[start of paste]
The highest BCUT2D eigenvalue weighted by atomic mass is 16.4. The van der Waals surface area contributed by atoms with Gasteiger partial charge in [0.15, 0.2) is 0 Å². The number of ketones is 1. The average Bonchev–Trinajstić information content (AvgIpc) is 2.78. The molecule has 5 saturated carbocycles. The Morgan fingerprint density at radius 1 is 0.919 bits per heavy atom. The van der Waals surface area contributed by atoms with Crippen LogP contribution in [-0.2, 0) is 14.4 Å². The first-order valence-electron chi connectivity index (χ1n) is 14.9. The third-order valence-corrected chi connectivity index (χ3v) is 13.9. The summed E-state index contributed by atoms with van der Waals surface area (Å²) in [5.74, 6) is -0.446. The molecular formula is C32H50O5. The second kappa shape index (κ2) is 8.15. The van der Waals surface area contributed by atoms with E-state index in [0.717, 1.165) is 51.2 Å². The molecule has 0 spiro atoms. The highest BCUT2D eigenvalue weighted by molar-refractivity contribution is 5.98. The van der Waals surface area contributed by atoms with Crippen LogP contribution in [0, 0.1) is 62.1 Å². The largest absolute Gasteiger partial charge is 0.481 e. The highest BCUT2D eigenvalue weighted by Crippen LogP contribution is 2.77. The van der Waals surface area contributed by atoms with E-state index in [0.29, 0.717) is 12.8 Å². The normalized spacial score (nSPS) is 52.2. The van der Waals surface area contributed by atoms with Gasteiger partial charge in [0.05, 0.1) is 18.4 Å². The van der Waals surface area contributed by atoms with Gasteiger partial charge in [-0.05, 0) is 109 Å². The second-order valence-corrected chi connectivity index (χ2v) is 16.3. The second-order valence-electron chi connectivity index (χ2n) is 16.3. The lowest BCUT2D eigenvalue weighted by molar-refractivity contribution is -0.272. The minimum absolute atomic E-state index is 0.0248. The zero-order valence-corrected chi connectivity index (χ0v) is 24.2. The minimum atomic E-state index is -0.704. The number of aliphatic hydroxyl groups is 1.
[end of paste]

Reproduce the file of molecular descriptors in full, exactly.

The highest BCUT2D eigenvalue weighted by atomic mass is 16.4. The van der Waals surface area contributed by atoms with Gasteiger partial charge in [0.15, 0.2) is 0 Å². The number of ketones is 1. The average Bonchev–Trinajstić information content (AvgIpc) is 2.78. The molecule has 5 saturated carbocycles. The Morgan fingerprint density at radius 1 is 0.919 bits per heavy atom. The van der Waals surface area contributed by atoms with Crippen LogP contribution in [-0.2, 0) is 14.4 Å². The first-order valence-electron chi connectivity index (χ1n) is 14.9. The third-order valence-corrected chi connectivity index (χ3v) is 13.9. The summed E-state index contributed by atoms with van der Waals surface area (Å²) in [5.74, 6) is -0.446. The molecular formula is C32H50O5. The second kappa shape index (κ2) is 8.15. The van der Waals surface area contributed by atoms with E-state index in [0.717, 1.165) is 51.2 Å². The molecule has 0 spiro atoms. The highest BCUT2D eigenvalue weighted by molar-refractivity contribution is 5.98. The van der Waals surface area contributed by atoms with Crippen LogP contribution in [0, 0.1) is 62.1 Å². The largest absolute Gasteiger partial charge is 0.481 e. The highest BCUT2D eigenvalue weighted by Crippen LogP contribution is 2.77. The van der Waals surface area contributed by atoms with E-state index in [0.29, 0.717) is 12.8 Å². The normalized spacial score (nSPS) is 52.2. The van der Waals surface area contributed by atoms with Gasteiger partial charge in [0.05, 0.1) is 18.4 Å². The van der Waals surface area contributed by atoms with Gasteiger partial charge in [-0.05, 0) is 109 Å². The second-order valence-corrected chi connectivity index (χ2v) is 16.3. The second-order valence-electron chi connectivity index (χ2n) is 16.3. The lowest BCUT2D eigenvalue weighted by molar-refractivity contribution is -0.272. The minimum absolute atomic E-state index is 0.0248. The zero-order valence-corrected chi connectivity index (χ0v) is 24.2. The minimum atomic E-state index is -0.704. The number of aliphatic hydroxyl groups is 1.